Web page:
Are You the Enemy? under the Military Commissions Act of 2006, You Could Be. the Military Commissions Act of 2006 Allows the Executive Branch to Circumvent the Constitution, Endangering the Due Process of Law for All Americans, Not Just Terrorists

By Wolverton, Joe, II | The New American, October 30, 2006 | Go to article overview

Are You the Enemy? under the Military Commissions Act of 2006, You Could Be. the Military Commissions Act of 2006 Allows the Executive Branch to Circumvent the Constitution, Endangering the Due Process of Law for All Americans, Not Just Terrorists


Wolverton, Joe, II, The New American


On September 28, by a vote of 65-34, the Senate formally passed S. 3930, the Military Commissions Act of 2006 (MCA). The next day, the House of Representatives followed suit, passing the act by a vote of 250-170, and the affixing of the president's signature is now a formality.* This legislation is being highlighted by the Bush administration and most Republicans as a get-tough-on-terrorists measure that allows "alien unlawful enemy combatants ... [to be] subject to trial by military commissions" without the constitutional safeguards American citizens possess against illegal detainment and judicial railroading. Moreover, the bill allows "pain or suffering incidental to lawful sanctions" and "statements ... obtained by coercion"--think administration-approved methods of torture. We are being told that this action is preventive medicine to heal a world gone wrong. Question now: with this fix in place, what's the prognosis for the patient?

To begin answering that question, imagine the following scenario: your son Michael (or daughter Michelle) is in Florida on vacation: you speak to him via cellphone when he arrives at the airport and he is waiting in line to check his bags. You go to your local airport at arrival time to pick him up and he never appears. You call all the relevant authorities, including the police, FBI, CIA, and Homeland Security, and no one acknowledges having any information on your son. You go almost out of your mind; you go to the airport in Florida, interview security guards, concession stand workers, and cabbies. You learn nothing. After six months of never-ending worry gnawing at your gut, your son is dropped at your house. You learn that he was mistaken for a known terrorist by the CIA, flown to Cuba, and interrogated by being repeatedly put in a giant freezer and chilled to within an inch of his life and by being painfully deprived of sleep.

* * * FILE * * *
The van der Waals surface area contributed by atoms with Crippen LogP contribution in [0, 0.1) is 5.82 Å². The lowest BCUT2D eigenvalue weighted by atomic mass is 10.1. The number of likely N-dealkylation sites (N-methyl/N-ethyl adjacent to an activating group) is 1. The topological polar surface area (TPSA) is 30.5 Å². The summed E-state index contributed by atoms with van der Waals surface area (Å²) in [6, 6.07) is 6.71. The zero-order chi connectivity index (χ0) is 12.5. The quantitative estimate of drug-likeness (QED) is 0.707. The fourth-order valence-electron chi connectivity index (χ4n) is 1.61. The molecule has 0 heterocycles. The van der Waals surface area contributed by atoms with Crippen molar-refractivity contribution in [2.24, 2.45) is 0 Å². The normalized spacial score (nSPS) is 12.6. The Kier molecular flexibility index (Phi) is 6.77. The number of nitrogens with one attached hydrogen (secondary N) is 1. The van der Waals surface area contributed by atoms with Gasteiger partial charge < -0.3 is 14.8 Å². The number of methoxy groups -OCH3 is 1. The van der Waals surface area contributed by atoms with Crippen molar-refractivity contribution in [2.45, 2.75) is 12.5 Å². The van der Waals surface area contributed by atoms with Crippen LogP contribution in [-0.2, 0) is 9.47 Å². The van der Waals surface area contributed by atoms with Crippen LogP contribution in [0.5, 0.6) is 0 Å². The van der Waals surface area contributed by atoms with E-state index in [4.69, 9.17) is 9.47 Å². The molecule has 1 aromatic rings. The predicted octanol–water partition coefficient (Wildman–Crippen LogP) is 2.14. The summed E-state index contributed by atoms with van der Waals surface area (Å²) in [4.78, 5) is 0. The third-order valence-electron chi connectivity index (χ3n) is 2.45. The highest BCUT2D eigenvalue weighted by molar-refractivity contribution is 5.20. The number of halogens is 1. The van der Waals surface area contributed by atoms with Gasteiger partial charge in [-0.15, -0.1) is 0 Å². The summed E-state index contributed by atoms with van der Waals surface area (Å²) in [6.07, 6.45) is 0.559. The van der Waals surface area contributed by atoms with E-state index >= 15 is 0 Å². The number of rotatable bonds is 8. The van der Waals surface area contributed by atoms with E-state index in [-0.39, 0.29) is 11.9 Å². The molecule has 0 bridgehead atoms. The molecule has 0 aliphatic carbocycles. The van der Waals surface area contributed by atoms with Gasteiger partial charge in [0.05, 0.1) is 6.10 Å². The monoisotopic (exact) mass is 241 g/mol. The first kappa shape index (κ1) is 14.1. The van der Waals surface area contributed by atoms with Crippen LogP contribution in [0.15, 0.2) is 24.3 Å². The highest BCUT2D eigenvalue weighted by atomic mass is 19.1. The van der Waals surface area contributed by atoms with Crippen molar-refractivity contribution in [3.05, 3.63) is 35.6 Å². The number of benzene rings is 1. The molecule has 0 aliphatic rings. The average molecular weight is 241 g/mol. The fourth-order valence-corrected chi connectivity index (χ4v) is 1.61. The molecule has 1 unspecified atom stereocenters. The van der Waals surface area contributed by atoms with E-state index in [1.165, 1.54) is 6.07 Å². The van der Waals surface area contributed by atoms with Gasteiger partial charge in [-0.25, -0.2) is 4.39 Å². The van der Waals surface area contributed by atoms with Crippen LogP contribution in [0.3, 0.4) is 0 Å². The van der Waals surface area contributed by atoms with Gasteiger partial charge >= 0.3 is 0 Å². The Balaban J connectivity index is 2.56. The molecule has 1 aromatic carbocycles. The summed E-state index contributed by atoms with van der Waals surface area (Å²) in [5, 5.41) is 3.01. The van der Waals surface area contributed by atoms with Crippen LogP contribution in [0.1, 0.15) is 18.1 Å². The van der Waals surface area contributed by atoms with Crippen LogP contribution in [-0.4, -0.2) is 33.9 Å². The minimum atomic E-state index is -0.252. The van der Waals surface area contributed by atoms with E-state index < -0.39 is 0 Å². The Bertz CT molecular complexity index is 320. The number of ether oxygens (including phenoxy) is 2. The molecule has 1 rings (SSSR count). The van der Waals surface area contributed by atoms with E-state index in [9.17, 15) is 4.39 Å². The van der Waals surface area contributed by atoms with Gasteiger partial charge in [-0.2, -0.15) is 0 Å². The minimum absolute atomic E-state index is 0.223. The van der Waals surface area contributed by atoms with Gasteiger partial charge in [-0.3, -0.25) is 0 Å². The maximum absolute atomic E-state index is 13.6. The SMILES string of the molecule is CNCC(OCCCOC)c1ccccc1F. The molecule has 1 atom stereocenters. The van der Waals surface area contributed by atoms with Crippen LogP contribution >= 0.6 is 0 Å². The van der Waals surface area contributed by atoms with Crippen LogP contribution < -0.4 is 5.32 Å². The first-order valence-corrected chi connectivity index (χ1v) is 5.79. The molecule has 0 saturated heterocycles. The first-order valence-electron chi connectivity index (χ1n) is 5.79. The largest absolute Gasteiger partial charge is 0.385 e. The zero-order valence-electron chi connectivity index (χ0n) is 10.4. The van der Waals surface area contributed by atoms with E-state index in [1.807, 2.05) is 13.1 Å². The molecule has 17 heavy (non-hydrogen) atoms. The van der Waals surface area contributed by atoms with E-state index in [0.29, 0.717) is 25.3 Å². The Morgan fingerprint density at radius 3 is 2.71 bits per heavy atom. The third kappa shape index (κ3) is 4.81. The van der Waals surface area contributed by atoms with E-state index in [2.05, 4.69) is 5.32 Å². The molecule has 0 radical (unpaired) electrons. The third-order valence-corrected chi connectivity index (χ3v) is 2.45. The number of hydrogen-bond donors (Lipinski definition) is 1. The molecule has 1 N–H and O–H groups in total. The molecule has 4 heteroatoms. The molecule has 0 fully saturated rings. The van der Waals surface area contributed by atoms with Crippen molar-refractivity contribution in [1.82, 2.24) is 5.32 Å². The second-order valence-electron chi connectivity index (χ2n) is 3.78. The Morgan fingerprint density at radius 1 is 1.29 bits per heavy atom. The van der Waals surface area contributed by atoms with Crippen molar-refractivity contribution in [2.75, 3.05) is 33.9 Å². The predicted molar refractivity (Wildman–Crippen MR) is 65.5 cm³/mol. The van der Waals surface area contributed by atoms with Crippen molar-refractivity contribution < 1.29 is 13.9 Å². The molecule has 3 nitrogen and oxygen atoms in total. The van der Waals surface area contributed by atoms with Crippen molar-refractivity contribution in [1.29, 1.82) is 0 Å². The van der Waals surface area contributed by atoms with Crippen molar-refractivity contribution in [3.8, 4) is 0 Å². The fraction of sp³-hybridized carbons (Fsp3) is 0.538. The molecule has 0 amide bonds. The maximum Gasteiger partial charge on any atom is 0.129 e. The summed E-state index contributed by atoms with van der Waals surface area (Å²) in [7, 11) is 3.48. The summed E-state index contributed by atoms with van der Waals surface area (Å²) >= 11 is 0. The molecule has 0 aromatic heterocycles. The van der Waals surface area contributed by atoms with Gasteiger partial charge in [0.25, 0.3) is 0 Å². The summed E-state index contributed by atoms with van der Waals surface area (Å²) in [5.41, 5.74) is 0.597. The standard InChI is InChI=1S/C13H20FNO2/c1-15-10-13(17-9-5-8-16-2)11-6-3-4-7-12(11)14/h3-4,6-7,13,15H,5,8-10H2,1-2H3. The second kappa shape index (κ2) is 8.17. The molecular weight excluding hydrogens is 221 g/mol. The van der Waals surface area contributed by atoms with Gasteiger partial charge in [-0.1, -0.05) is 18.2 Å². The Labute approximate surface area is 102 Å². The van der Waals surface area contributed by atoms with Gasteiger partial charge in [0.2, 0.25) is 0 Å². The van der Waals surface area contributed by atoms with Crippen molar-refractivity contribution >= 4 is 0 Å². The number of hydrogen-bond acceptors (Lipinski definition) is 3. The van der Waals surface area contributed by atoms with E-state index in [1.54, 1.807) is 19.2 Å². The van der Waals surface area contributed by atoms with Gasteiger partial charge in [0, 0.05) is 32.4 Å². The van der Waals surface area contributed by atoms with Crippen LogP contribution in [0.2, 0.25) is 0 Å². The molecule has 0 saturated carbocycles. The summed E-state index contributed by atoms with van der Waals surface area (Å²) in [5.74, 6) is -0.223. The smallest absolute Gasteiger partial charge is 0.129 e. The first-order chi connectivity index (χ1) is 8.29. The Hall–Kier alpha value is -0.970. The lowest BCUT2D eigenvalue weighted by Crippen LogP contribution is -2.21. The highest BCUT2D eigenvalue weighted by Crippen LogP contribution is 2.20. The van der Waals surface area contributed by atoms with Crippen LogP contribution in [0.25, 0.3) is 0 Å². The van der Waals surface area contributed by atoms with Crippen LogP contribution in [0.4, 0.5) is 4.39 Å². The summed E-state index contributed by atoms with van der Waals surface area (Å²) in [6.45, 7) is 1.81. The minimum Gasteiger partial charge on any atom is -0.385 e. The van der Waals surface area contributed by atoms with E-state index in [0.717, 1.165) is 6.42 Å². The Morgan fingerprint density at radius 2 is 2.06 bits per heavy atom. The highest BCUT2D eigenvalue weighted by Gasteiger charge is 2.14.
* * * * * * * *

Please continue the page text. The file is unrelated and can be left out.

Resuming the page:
All of this would be allowed under the new act. Worse yet, imagine that the government never figures out that your son is innocent of all charges, and he never returns.

Habeas Corpus

In effect, one could say that the sick world is being given potent poison to bring about the cure sponsored by President Bush. Granted, the bill does not apparently treat citizens and foreigners equally, and the harshest treatment would generally be doled out to foreigners, but is the bill something we want to inflict on ourselves or others? Can we justify it by saying that the majority of those scooped up will be terrorist killers who deserve what they get? Let's look at what the bill would do.

A component of this bill that has attracted the attention of legal commentators and civil libertarians alike is that part which authorizes the president to suspend the right of habeas corpus. Habeas corpus is Latin for "you have the body." It grants prisoners the right to request from a judge the reasons for his incarceration. Article 1, Section 9 of the United States Constitution plainly states: "The privilege of the writ of habeas corpus shall not be suspended, unless when in cases of rebellion or invasion the public safety may require it."

Despite the Constitution's clear restriction on the suspension of this bulwark of liberty, the bill states:

   No court, justice, or judge
   shall have jurisdiction to
   hear or consider any claim
   or case of action, including
   an application for a writ of
   habeas corpus, pending
   on or filed after the date
   of enactment of this Act,
   against the United States
   or its agents, brought by or on behalf
   of any alien detained by the United
   States as an unlawful enemy combatant,
   relating to any aspect of the
   alien's detention, transfer, treatment,
   or conditions of confinement.

Torture

The act gives President Bush the power to define for American interrogators behavior that does or does not constitute torture, physical and mental pain, or serious coercion. …

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